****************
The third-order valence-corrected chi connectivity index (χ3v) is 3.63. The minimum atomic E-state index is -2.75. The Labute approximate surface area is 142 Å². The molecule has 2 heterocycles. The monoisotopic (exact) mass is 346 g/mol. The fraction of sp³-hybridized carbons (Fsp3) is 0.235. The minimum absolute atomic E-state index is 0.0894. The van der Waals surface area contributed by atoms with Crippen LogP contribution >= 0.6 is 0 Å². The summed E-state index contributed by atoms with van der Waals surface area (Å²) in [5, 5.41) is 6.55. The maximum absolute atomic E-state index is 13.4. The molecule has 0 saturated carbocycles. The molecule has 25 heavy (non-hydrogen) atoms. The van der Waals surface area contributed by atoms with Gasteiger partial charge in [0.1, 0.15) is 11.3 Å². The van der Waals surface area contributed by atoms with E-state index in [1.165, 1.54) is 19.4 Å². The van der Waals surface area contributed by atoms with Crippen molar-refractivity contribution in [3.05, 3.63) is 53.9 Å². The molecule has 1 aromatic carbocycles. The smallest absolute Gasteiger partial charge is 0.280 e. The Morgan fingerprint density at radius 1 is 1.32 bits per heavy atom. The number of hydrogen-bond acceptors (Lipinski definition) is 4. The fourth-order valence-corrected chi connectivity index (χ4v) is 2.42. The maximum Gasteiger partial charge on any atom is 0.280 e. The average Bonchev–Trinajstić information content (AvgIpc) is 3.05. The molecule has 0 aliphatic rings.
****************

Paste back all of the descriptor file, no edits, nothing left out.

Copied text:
The third-order valence-corrected chi connectivity index (χ3v) is 3.63. The minimum atomic E-state index is -2.75. The Labute approximate surface area is 142 Å². The molecule has 2 heterocycles. The monoisotopic (exact) mass is 346 g/mol. The fraction of sp³-hybridized carbons (Fsp3) is 0.235. The minimum absolute atomic E-state index is 0.0894. The van der Waals surface area contributed by atoms with Crippen LogP contribution >= 0.6 is 0 Å². The summed E-state index contributed by atoms with van der Waals surface area (Å²) in [5, 5.41) is 6.55. The maximum absolute atomic E-state index is 13.4. The molecule has 0 saturated carbocycles. The molecule has 25 heavy (non-hydrogen) atoms. The van der Waals surface area contributed by atoms with Gasteiger partial charge in [0.1, 0.15) is 11.3 Å². The van der Waals surface area contributed by atoms with E-state index in [1.165, 1.54) is 19.4 Å². The van der Waals surface area contributed by atoms with Crippen molar-refractivity contribution in [3.05, 3.63) is 53.9 Å². The molecule has 1 aromatic carbocycles. The smallest absolute Gasteiger partial charge is 0.280 e. The Morgan fingerprint density at radius 1 is 1.32 bits per heavy atom. The number of hydrogen-bond acceptors (Lipinski definition) is 4. The fourth-order valence-corrected chi connectivity index (χ4v) is 2.42. The maximum Gasteiger partial charge on any atom is 0.280 e. The average Bonchev–Trinajstić information content (AvgIpc) is 3.05. The molecule has 0 aliphatic rings.